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No problem here. I actually have four 40 gallon tanks and only one has the problem. Two of the tank I use a dimmer light throughout the day with a “burst” period of bright light. This tank has just one very bright light on for 12 hours. It’s starting to get green spot algae so last night I switched it to the siesta method in hopes that the pinnitifida will grow without issue. :). Hopefully the buce appreciates the increased co2 as well, but it has been growing quite vigorously without it.
Because this 12 hour daylength has sparked so much controversy, it was good to get your information.
In nature, yes, plants get a 12-16 hour photoperiod, BUT the light is dim during dawn and evening hours. They do not get 12-16 hours of continuous intense light as they would in an aquarium.
So a natural 12 hour daylength is not the same as an artificial 12 hour aquarium daylength (same high intensity all 12 hours).
You have set up 2 of your tanks with a more natural daylength. What is the daylength for the two tanks that you have set up with dimmers?
For the problem tank, I think a Siesta is a good idea or maybe just duplicate whatever works in your other tanks.
 

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I'm curious what you use to measure co2, do you just use a drop checker? I think it would be very interesting to have similar co2 data to what you posted about siesta lighting but from a tank with fluctuating lighting intensity. I wouldn’t be surprised if co2 levels did not drop as quickly and persisted longer throughout the day before dropping off completely. My hypothesis would be that the siesta method ultimately would provide the greatest amount of co2 for plants on a daily basis, but some concrete data would be interesting.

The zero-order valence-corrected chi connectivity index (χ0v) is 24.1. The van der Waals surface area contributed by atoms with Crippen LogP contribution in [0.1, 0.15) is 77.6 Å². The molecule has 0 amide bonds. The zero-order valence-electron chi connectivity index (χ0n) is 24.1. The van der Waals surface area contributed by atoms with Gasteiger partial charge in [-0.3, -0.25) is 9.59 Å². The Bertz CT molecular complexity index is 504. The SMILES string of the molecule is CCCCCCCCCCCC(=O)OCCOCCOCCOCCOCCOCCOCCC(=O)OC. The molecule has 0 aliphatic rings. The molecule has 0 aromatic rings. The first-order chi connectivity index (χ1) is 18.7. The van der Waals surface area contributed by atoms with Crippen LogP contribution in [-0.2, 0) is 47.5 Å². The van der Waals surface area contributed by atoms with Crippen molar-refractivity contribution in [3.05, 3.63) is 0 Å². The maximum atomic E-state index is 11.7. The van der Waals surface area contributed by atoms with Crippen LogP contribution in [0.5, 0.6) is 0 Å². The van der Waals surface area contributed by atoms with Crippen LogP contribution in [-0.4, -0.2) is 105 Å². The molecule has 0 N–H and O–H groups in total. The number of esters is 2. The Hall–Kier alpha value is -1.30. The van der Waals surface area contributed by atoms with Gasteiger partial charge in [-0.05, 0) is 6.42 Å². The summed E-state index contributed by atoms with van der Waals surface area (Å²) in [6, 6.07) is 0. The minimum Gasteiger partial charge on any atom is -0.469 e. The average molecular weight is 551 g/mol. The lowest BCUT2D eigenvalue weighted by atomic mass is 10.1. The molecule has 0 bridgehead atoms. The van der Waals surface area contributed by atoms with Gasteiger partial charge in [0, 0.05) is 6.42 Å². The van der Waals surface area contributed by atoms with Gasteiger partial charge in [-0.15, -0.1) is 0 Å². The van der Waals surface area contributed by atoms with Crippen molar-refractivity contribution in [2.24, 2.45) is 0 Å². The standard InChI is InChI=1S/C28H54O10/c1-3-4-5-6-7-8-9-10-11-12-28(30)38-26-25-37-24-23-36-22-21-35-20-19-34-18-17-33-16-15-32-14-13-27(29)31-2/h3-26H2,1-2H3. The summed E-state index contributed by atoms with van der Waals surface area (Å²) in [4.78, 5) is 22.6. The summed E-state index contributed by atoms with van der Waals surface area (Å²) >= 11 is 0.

I used a drop checker. The LaMotte test kit. It worked very well.

Folks, I do not think that just measuring pH translates into measuring CO2. If this were true, everyone would just measure pH, and that's not what municipal water treatment plants do.

CO2 is a fixed % of bicarbonate at each pH. For example, if you have a pH of 7.5, CO2 is ~5% of the bicarbonate concentration. At any given pH, if you have a high bicarbonate concentration, you would have more CO2 than if you had a low bicarbonate concentration.

To calculate the CO2, you need to know the pH and the KH (i.e., bicarbonate concentration). Many aquarium plant books have a chart that you read off the CO2 based on the KH and pH in your tank.

pH changes during siesta may be small or none at all if the water has a high level of bicarbonates. (Bicarbonates buffer the pH.) I got big swings in CO2 conc. due to Siestas in my tanks, but very little pH changes.
 

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I just measured KH early in morning and late in afternoon on all 9 of my potted plant tanks. The KH did not change. Surprising. However, it reminds me of when I did CO2 measurements with the titration method. The LaMotte test kit was very sensitive for diel CO2 changes, and provided the data for my Siesta Regimen graph (Fig XI-2 on p. 179). At the same time I was doing this study, I also measured pH in the tanks and bowls. There was almost no change in pH via colorimetric tests.
My Take: KH and pH are too crude or too insensitive to provide accurate information on CO2 in Low-tech tanks, especially for something as sensitive as diel cycling.
Bottom Line: I would stick with the titration method for measuring CO2 in low-tech tanks. This is a direct measurement of CO2 that worked incredibly well for me and was sensitive enough to show real changes in CO2 during the day.
 
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